The Wonderful Wurlitzer

Written by Meghan Gattignolo, Visitor Services Coordinator

A future visit to the Customs House Museum & Cultural Center may include the playful plinks of piano music resonating through the galleries. We recently accepted a donation to our permanent collection by Patricia Eisenmann Donahue; an original 1910 Wurlitzer Nickelodeon Player Piano.


Built in Cincinnati, Ohio before World War I, this player piano stood in the Tivoli Café and Grill in Cleveland. In its heyday, Wurlitzer pianos and organs were the height of musical technology. If you attended a movie theater or music hall during the first half of the twentieth century, chances are you would see a Wurlitzer organ. Even without Facebook ads or television, most people of the 1920s would recognize the name Wurlitzer. The name was almost synonymous with pianos and organs. 

Rudolph Wurlitzer immigrated to the United States from Germany in the mid-nineteenth century, bringing with him a deep family history of creating beautiful musical instruments. Wurlitzer started his business with importing his family’s instruments, but eventually moved to manufacturing in the US. Wurlitzer had a penchant for combining music with ever-changing technology, and competed early on to build the best jukebox. Their timeless machines can still be found around the country. Nickel-operated, or nickelodeon, musical instruments and phonographs were very popular precursors to the jukebox.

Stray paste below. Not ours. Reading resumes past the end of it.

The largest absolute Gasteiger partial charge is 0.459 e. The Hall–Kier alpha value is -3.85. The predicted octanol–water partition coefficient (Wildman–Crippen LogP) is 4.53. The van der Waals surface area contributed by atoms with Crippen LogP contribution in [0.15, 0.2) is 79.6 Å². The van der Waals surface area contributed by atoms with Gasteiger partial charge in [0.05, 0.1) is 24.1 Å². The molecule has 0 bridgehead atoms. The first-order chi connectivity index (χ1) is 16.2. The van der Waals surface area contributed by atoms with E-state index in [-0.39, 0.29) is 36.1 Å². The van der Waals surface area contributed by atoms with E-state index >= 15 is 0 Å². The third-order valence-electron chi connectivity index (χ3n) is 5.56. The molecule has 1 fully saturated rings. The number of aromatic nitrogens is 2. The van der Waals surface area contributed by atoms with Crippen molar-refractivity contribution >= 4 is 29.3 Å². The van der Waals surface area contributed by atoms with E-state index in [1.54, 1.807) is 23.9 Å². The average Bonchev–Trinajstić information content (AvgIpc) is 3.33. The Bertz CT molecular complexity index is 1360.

The piano is nestled at the foot of the stairs on the Museum’s Lower Level, near the Huff & Puff Express Model Train exhibit. A beautiful dark oak instrument with a polychromatic stained-glass window above the keys, it’s difficult to ignore as you walk by. Mrs. Donahue inherited the piano from her father, but it was originally owned by her great-uncle Rudolph Eisenmann, owner of the Tivoli Café and Grill, from the mid-1910s to the 1930s. Mrs. Donahue’s Uncle Rudy managed to burden himself with gambling debt, offering his Wurlitzer as collateral in exchange for help from his father. While the debt was never repaid, at least the piano stayed in the family. The piano was brought to Tennessee in the 1980s and kept in excellent condition through the years. Aside from the modification of an electric motor in the mid-1970s, the rest of the piano is original. The mechanism that is required to activate the piano when a nickel is inserted does need to be repaired before it can be used, but other than that the piano is in fantastic shape for its age – a well-cared for and appreciated family heirloom. 

A silent museum allows for calm contemplation, but music can enhance the experience, too. The Lower Level of the Museum is rarely silent anyway, with the model trains clacking along their tracks and the echoes of voices from the floors above. Perhaps some piano music will add to the enjoyment while you absorb yourself in the fine art and wander through the 1840s Powers Log Home. Imagine enjoying a meal at the Tivoli Café and Grill a hundred years ago, excited to see this piano and get to play a song of your choice in a world without streaming music. 

Special thanks to Patricia Eisenmann Donahue


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